Entries from February 2013 ↓

How to Generate More Leads & Gain More Customers

That is what every business owner wants, right? Generating more leads and referrals

Customers are what keep your business afloat, so you constantly need to be out there drumming up new business.

But what’s the best and most effective way of doing that?

Sure, you’ve got your website, email marketing, brochures and other online marketing strategies, but are they the most effective?

Frankly, no.

The most powerful tool you have in your marketing armoury is a happy customer because they’ll head off and tell their friends and colleagues about you – and that’s the cheapest and most effective form of marketing I know of.

So how can you generate more referrals? Well, the best way is to give your customers something to shout about and that comes down to good old-fashioned customer service and going that extra mile.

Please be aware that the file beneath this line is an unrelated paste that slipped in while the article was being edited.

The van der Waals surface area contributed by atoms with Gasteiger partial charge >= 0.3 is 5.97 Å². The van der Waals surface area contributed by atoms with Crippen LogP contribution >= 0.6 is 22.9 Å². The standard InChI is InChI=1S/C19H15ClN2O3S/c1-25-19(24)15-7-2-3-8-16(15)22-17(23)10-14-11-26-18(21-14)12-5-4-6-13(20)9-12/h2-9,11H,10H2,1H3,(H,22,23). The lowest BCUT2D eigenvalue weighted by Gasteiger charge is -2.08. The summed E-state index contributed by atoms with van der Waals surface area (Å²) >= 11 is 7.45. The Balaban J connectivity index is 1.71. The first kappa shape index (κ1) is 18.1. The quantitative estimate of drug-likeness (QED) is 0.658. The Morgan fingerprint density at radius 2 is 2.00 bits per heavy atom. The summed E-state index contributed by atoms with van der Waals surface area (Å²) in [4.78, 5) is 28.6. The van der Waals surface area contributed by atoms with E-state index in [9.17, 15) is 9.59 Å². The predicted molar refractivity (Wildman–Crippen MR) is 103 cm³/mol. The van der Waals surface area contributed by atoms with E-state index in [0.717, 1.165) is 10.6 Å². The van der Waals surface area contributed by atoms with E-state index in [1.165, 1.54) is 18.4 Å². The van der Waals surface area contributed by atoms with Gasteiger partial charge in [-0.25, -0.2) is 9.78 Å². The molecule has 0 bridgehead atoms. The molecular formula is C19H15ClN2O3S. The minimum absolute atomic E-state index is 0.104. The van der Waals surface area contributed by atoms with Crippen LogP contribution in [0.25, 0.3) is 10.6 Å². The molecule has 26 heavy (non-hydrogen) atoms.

Education, education, education

Educating your customers is one of the best ways to make yourself stand out from your competitors. I’m not just talking about blogging and article writing here, which as we all know helps cement your reputation as an expert in your field.

Education should also become part of your company’s culture – whenever you have a new customer (or a returning one for that matter), teach them about your product, show them how to get the most of it and make sure they know you’re there for any questions they may have.

Keep talking

You’ve already shown them your door is always open; so now make sure you keep them informed about every stage of their order – when it will be received, if there’s a delay tell them what the hold up is and when they’ll get it. Keep them informed about what’s happening in your business, if you’re bringing out a new model or a new product, tell them about it.